By Greg Nott and Tristan Marot
Africa is a unique continent. From its diverse cultures and languages, to its extremes in wealth and development – but one consistent variable across the region is opportunity. Since the start of the century, what has been clear is that the next couple of decades are Africa’s for the taking, and take it we shall. The wide breadth of development taking place on the continent is staggering. From massive infrastructure projects such as the Grand Ethiopian Renaissance Dam, Grand Inga Dam or the Maputo–Katembe Bridge to the massive economic growth seen in countries such as Rwanda, Ethiopia and Uganda. Africa’s combined average annual GDP has consistently outpaced the world average and according to the World Economic Forum, 6 of the top 10 fastest growing global economies are in Africa.
As the continent develops, so too do the people of Africa. Until the onset of COVID-19, the number of people below the poverty line was decreasing for the first time since the metric was initially measured. When considered with Africa’s high birth rate, poverty has been steadily decreasing as a percentage of the population for years. Africa has also seen an explosion in technology usage – notably in telecommunications. Africa is second only to Asia in sheer number of internet users, with Kenya boasting some 87.2% of its population being connected to the internet, and Nigeria, which has the largest population of any African country, having 61.2% of its population connected to the internet. The pace of development on the continent, combined with increasing technology usage (especially internet connectivity) and increasing personal wealth on the continent has made Africa ripe for a Fintech revolution.
Last week, Chipper Cash – a FinTech start-up which specialises in peer-to-peer payments with a presence in 7 countries on the continent – raised $30 Million in its Series-B funding round. Earlier this week, JUMO – a South African FinTech start-up – confirmed that it had dispersed over $2.5 Billion in credit across the continent. OPay, a Nigerian fintech start-up, came 79th on a list of Most Well Funded FinTechs in the World – having raised approximately $170 Million. In its report on FinTech in sub-Saharan Africa, the IMF stated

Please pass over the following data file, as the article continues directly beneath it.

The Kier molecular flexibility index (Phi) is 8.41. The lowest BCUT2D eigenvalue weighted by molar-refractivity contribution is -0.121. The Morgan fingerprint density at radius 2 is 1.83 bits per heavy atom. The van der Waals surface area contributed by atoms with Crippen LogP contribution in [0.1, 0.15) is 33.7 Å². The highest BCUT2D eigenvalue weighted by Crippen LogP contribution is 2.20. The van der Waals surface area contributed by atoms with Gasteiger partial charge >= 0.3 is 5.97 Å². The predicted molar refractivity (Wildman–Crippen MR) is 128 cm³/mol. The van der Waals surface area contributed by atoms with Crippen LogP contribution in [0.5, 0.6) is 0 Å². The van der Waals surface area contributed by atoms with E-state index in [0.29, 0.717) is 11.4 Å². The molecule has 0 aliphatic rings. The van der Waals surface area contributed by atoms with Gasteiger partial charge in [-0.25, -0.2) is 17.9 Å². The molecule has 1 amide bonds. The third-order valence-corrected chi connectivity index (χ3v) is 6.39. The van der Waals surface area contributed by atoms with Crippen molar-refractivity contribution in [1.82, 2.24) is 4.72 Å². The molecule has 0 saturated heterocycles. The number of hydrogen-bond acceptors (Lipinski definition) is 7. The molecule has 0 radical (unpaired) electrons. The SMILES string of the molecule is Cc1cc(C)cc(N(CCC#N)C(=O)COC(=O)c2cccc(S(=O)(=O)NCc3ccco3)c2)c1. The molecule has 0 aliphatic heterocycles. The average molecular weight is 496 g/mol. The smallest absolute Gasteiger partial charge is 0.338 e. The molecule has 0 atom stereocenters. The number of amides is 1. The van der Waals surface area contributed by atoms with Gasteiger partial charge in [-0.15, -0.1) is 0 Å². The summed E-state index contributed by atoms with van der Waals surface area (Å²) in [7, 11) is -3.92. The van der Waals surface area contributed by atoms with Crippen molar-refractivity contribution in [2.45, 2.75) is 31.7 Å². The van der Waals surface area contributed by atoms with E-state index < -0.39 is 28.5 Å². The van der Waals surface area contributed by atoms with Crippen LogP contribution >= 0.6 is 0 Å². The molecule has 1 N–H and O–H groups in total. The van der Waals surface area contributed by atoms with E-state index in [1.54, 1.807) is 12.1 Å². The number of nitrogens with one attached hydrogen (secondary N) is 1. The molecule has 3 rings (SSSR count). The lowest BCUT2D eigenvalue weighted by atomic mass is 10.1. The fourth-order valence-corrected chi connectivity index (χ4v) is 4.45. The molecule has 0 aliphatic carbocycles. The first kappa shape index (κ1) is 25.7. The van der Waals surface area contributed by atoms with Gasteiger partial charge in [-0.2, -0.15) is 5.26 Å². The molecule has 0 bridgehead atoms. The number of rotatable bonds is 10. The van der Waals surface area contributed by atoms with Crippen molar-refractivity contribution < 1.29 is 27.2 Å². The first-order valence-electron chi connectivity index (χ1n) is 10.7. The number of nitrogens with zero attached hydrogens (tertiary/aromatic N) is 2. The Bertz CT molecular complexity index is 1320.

“FinTech is emerging as a technological enabler in the region, improving financial inclusion and serving as a catalyst for innovation in other sectors, such as agriculture and infrastructure.”
This revolution is likely to continue and expand even further as the African Continental Free Trade Agreement (AfCFTA) is implemented by state parties across the continent. AfCFTA aims to create the largest free trade area in the world and will enable Fintech companies which are based in a state party to access with little restriction, a market of continental size. This will be of benefit to already established financial centres on the continent, such as South Africa and up-and-coming financial centres such as Rwanda, but will also help the populations of countries with less mature or stable financial sectors as they will – once AfCFTA comes into full force – have access to these products despite being in another state.
Industries which can scale quickly and cheaply, such as Fintech, stand to benefit the most from AfCFTA as they can utilise the widened market without much need for capex to do so. With the appropriate assistance in basing out of an advantageous jurisdiction and advice on the nuances in regulations which will remain post AfCFTA, Africa truly is for the taking by our Fintechs. We do however need to be careful to ensure it is African Fintechs which secure this opportunity.
Chipper Cash, the start-up referred to earlier, while founded by two African born entrepreneurs, was founded in San Francisco while the founders were studying in the US. This is a story of many of Africa’s entrepreneurs who, in trying to provide the solutions to Africa’s problems, need to look beyond the continent for the expertise, training and more often than not, the capital, to do so. These are the current realities of not just Fintech on the continent but for the entire start-up ecosystem. AfCFTA provides the platform upon which start-ups will have a market large enough for them to scale quickly – but focus needs to be placed upon ensuring that the tools to do this are provided to local businesses in a way which doesn’t export the benefits out of Africa.
- Greg Nott has been Caster Semenya’s lawyer and friend for over a decade. He is a Board Member of the NEPAD Business Foundation and the Chairman of Southern Africa-Canada Chamber of Commerce (SACANCHAM). Greg is a Partner and Director at international law firm, Norton Rose Fulbright and the Head of the Africa Practice.